The results presented here summarize and expand earlier results for magnetostatic wave dispersion relations and for magnetostatic wave oscillators. In what follows is presented the disperson relations for generalized volume waves and generalized surface waves for a thin YIG film bounded by two ground planes. Computer produced curves for volume waves and surface waves are presented. Also presented is a comparison between a theoretically obtained disperson curve for surface waves and one obtained by computer controlled experiment at RADC, Hanscom AFB.

Weinberg, I. J.

1983-01-01

307

Ascent trajectory dispersion analysis  

NASA Technical Reports Server (NTRS)

The results of a Space Transportation System ascent trajectory dispersion analysis are documented. Critical trajectory parameter values useful for the definition of lightweight external tank insulation requirements are provided. This analysis was conducted using two of the critical missions specified for the Space Transportation System: a 28.5 deg inclination trajectory launched from the Eastern Test Range (ETR) and a Western Test Range (WTR) trajectory launched into a 104 deg orbital inclination.

1982-01-01

308

Confined zone dispersion flue gas desulfurization demonstration  

SciTech Connect

The confined zone dispersion (CZD) process involves flue gas post-treatment, physically located between a boiler's outlet and its particulate collector, which in the majority of cases is an electrostatic precipitator. The features that distinguish this process from other similar injection processes are: Injection of an alkaline slurry directly into the duct, instead of injection of dry solids into the duct ahead of a fabric filter. Use of an ultrafine calcium/magnesium hydroxide, type S pressure-hydrated dolomitic lime. This commercial product is made from plentiful, naturally occurring dolomite. Low residence time, made possible by the high effective surface area of the Type S lime. Localized dispersion of the reagent. Slurry droplets contact only part of the gas while the droplets are drying, to remove up to 50 percent of the S0{sub 2} and significant amounts of NO{sub x}. The process uses dual fluid rather than rotary atomizers. Improved electrostatic precipitator performance via gas conditioning from the increased water vapor content, and lower temperatures. Supplemental conditioning with S0{sub 3} is not believed necessary for satisfactory removal of particulate matter.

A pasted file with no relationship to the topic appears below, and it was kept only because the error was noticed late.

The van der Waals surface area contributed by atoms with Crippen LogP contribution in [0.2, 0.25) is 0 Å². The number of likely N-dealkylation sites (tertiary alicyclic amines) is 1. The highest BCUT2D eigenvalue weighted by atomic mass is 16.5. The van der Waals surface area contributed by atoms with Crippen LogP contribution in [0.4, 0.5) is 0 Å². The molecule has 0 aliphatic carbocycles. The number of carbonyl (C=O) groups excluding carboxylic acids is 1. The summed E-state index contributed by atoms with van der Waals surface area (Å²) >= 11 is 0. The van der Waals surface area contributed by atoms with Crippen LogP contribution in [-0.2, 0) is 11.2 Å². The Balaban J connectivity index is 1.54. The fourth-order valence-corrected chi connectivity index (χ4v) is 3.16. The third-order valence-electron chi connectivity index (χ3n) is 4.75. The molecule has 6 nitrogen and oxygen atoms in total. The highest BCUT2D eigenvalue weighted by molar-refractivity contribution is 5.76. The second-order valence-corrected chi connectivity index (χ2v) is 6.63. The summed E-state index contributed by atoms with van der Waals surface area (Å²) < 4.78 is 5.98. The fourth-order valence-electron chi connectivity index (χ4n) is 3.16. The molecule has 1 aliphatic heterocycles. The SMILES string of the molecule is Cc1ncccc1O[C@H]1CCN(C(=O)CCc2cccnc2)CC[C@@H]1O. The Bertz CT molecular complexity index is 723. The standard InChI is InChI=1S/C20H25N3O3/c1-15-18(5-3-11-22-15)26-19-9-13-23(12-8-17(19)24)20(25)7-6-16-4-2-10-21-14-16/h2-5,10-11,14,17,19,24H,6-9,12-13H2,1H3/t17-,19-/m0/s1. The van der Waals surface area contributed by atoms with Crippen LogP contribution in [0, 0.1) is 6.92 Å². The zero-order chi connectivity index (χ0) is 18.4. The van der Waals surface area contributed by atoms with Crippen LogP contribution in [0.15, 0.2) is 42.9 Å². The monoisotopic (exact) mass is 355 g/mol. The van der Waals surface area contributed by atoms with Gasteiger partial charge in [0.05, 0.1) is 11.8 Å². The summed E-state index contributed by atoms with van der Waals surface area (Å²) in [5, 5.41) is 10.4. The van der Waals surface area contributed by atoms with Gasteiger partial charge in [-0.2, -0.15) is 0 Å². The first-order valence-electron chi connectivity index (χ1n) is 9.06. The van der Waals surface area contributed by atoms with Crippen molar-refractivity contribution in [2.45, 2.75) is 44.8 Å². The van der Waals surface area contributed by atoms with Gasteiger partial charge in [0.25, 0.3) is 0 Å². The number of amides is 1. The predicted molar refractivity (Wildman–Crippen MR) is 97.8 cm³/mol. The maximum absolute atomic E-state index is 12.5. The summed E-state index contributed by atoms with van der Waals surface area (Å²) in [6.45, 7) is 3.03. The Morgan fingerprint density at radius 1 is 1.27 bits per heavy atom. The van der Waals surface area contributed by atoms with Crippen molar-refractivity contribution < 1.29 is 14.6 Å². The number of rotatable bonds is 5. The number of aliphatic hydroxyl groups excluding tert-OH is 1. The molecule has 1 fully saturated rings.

Not Available

1992-02-27

309

Dispersibility of Amphibious Montmorillonite  

NASA Astrophysics Data System (ADS)

The objective of this study is to develop a suitable method to convert hydrophilic montmorillonite into amphibious montmorillonite by replacing the sodium ions normally found in clay with poly(oxyethylene) (POE)-amide chlorite cations. Amphibious montmorillonite has a high d-spacing and good dispersion characteristics in many different types of solutions, including those having an intermediate hydrophilic lipophilic balance (HLB) value. Four different modifying cations are tested and X-ray diffraction analysis is performed to measure the resulting changes in the d-spacing of the MMT. Scanning electron microscopy is employed to investigate the morphology of the modified clays. A laser-doppler particle analyzer is used to measure the particle size of the clays in various solutions. Dobrat’s method is applied to calculate the dispersibility of each clay and Stoke’s law is used to evaluate the settling rate. The results indicate that the d-spacing of the POE-amide chlorite cation modified montmorillonite increases from 1.28 to 3.51 nm. The amphibious montmorillonite demonstrates good dispersion characteristics in eight commonly employed coating solutions with intermediate HLB values.

Yeh, Meng-Heng; Hwang, Weng-Sing; Kuo, Wuei-Jueng

2005-09-01

310

Succinimide lubricating oil dispersant  

SciTech Connect